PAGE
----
Yesterday I arrived in Edinburgh and tomorrow I begin a tour of gardens in southern Scotland and northern England. This tour is similar to one I hosted last September, which means I’ll be taking this year’s group to many of the same places I visited then. On the 2015 tour I was seeing some gardens for the first time; others I had been to before. So this year I’ll be visiting some gardens for the second time, some for the third, some for the fourth or fifth.
Like the song says, will I find them lovelier the second time around?
A friend once asked me whether it was boring to re-visit a garden. I smiled and said no. Because you never step in the same river twice. Regardless of how many times I visit a garden, it’s different every time. In important ways it is not the same garden and, seeing it for the second or third time, I’m not the same person. The weather, the light, the season, the time of day; the people around me, their moods and mine — all combine to make each experience unique.
Far from finding it boring, I count myself lucky when I revisit a garden. I needn’t worry about where to go, nor need I consult a map to decide whether to turn this way or that. The layout will be familiar and this frees my eyes — and my mind — to focus on what’s in front of me, or what’s behind, or above or below at my feet. It allows me to be embraced by the space, to sense it more fully, with fewer distractions.
Still, when I visit a garden for the second or third time, I arrive with expectations that are shaped by previous visits. Will I be delighted once again with a particular view or will I find it a let down?
I arrive with questions that weren’t in my mind the first time I visited. Will the same combination of wildflowers be blooming at Gresgarth Hall or has the area been planted with something else?
Will I find the second experience of a garden I loved to be as fully satisfying as the first?
When I visit a garden for the second or third time, I can identify changes. If my visits stretch out over a number of years I can watch the garden grow and develop. The gardens at Lowther Castle were just being planted when I visited last year, and they felt as raw as you’d expect. So I’m eager to see what difference a year has made. I’m eager to see how much the plants have grown but even more eager to see if the fragments of columns and bits and pieces of the past that were scattered in the planting beds now feel as if they belong.
I’m eager to re-visit the Crawick Multiverse, a strange project designed by Charles Jencks on the site of open cast Scottish coal mine. It opened only two months before I saw it last year, and felt even rawer than the plantings at Lowther Castle. Will the thousands of boulders that came from the site now feel grounded or will they still sit uncomfortably on the surface, as if forced into line to tell a story that isn’t quite true?
I’ve been twice to Little Sparta, the garden of the concrete poet Ian Hamilton Finlay. But even a handful of visits would not be enough to understand or come to terms with its complexities. This is a garden full of big themes and big ideas, where apparently contradictory extremes exist side by side. It’s less a garden than a complete work of art, a place that offers experiences that amuse, surprise and disturb. This year when I visit Little Sparta for the third time, I hope I will be able to separate my expectations from my actual responses. I hope to see it without constantly remembering what I’ve read about it, to let the garden speak for itself, and to hear what it says, even when it whispers.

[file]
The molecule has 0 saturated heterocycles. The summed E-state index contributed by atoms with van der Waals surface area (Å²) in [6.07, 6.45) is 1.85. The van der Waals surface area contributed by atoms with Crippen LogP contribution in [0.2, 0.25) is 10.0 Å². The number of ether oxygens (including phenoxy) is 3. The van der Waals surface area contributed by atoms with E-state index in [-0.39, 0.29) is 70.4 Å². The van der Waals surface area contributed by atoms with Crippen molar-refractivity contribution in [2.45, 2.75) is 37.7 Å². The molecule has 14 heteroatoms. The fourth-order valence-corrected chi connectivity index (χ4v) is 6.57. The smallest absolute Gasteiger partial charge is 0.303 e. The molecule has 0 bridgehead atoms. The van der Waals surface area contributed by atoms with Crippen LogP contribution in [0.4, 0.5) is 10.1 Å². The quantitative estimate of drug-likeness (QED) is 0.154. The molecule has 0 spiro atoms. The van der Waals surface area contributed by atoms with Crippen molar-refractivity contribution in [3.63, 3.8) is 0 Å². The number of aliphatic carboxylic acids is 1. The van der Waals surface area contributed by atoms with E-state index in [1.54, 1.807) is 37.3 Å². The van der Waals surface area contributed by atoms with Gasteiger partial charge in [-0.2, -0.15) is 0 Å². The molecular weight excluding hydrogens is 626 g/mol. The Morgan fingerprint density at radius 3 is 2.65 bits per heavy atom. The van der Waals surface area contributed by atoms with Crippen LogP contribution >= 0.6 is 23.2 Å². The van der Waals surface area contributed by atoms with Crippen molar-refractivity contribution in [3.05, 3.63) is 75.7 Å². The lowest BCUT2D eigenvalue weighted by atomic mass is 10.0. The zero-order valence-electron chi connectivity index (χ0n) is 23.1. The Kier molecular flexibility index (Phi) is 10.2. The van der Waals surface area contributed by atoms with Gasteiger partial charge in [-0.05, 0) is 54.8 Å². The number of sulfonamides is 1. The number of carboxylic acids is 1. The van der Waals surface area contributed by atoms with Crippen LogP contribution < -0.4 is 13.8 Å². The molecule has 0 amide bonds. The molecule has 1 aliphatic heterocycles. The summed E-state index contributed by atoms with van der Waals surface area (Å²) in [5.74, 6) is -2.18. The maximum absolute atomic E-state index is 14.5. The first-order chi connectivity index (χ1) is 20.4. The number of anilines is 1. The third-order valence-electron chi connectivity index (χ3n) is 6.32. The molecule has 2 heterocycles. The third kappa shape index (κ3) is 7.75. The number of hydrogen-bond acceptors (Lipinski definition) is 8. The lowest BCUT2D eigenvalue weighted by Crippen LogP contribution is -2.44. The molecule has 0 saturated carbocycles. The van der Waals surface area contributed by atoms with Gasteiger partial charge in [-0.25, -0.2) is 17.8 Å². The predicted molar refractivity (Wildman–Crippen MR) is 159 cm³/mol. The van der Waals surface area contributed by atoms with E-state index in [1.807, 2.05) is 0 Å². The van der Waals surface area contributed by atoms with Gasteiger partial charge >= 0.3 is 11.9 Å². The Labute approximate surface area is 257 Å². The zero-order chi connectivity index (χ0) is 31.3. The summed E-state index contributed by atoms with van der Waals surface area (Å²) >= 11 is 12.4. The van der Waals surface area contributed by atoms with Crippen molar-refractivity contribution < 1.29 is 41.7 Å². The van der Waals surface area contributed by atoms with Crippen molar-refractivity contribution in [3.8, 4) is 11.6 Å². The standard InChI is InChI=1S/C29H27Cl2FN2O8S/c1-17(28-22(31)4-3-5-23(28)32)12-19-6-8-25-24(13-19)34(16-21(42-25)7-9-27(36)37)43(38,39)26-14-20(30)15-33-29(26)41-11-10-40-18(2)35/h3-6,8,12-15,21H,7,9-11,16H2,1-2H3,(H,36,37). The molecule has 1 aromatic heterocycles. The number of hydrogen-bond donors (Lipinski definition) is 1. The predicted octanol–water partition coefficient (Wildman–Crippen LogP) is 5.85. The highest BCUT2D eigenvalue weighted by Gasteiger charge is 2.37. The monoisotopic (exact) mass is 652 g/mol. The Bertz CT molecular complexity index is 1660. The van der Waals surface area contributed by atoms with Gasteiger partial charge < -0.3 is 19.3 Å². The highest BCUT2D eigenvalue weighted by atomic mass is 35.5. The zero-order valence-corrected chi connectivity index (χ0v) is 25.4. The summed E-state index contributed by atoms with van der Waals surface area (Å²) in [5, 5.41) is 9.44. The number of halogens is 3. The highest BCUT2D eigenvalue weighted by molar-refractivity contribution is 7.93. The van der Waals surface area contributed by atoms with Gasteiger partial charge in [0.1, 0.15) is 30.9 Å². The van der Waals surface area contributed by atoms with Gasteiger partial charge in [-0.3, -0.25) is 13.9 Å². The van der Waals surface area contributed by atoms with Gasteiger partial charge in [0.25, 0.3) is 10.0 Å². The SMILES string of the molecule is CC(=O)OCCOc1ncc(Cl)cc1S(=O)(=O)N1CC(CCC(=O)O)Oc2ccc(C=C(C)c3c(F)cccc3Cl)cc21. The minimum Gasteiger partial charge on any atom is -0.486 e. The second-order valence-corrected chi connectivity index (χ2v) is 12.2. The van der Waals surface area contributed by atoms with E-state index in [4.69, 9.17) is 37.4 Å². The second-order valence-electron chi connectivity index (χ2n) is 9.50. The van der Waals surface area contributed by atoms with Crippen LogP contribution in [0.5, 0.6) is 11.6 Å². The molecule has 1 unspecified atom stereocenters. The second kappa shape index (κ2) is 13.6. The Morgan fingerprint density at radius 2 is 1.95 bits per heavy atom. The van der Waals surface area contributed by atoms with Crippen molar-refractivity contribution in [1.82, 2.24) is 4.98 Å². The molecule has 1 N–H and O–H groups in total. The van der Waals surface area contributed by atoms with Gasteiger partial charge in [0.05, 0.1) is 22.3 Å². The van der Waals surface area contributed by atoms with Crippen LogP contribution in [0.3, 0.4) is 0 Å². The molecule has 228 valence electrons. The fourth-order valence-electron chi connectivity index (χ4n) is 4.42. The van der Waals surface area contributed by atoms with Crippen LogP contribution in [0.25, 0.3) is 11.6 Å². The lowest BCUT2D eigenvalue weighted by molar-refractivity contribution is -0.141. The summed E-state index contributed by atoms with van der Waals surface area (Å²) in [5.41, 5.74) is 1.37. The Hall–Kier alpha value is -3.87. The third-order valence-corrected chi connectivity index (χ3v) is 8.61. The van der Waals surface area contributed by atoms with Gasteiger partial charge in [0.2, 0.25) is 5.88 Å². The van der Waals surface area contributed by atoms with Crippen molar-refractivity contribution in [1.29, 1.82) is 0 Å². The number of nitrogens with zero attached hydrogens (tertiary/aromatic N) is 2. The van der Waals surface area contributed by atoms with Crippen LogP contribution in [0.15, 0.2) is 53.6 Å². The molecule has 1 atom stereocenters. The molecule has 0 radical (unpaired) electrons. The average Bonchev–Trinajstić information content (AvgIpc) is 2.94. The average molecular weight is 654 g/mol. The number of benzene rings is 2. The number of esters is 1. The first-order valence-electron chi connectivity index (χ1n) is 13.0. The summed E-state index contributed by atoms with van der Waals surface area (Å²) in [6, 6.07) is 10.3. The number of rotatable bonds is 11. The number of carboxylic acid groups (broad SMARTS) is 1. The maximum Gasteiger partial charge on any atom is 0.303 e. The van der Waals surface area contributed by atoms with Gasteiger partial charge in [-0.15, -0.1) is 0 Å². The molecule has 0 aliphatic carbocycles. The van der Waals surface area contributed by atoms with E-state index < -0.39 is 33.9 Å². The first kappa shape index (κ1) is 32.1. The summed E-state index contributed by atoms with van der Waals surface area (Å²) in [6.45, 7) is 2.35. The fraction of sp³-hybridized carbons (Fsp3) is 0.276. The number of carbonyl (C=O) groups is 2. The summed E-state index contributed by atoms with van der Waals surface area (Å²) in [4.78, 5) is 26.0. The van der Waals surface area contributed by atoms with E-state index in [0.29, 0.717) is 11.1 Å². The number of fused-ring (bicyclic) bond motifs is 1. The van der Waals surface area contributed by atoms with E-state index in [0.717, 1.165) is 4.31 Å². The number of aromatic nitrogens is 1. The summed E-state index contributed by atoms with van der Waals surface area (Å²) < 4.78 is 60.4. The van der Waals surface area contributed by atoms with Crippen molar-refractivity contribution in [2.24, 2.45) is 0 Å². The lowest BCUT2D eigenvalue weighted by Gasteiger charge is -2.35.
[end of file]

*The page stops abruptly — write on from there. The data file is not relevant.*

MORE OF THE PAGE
On a second visit to the Garden of Cosmic Speculation I plan to devote less time to some of outlying areas and more time to areas I had to rush through: the walled kitchen garden where DNA features large, and the extraordinary Universe Cascade.
I plan to analyze Piet Oudolf’s magnificent plantings at Scampston Hall’s Walled Garden instead of simply revelling in them. I plan to spend more time at York Gate, figuring out how such a small space can contain such diversity without feeling overstuffed.
Visiting a garden for the first time is a special experience. There’s a sense of discovery that can never be recaptured and, occasionally, a feeling of excitement intense enough to take the breath away. Returning to a garden brings me a different kind of pleasure. I can experience the place more deeply, appreciate its strengths more clearly, perhaps even uncover its weaknesses.
Or uncover my own. Can a group of noisy schoolchildren spoil a garden for me, or a less than sanitary washroom? Do I like a garden more if I like the person I’m with? If its style suits my own? If so, am I being fair to the garden and to those who created it?
What about the weather? I’ve visited Castle Howard in the sun and in the rain, on cool days and on hot. I’m not sure which conditions I preferred. Or whether I need to have a preference.
When I visit a garden, I focus on my surroundings. I look, I try to understand what I’m seeing, to appreciate the garden’s character and spirit. At some point, I make a judgement — this I like, this I don’t. Every visit increases my knowledge and hones my responses. At the same time it helps me to see myself more clearly and to understand why I respond as I do.
What about you? Do you like visiting a garden many times or is once enough? How much do your expectations colour your experience? If someone is taking you through the garden, can their accent or the tone of their voice turn you off, or turn you against the place itself? If it’s a garden that is highly praised, do you feel obliged to agree with the general opinion or are you willing and able to express a contrary view? Or do you simply relax and enjoy the experience, regardless of what it brings?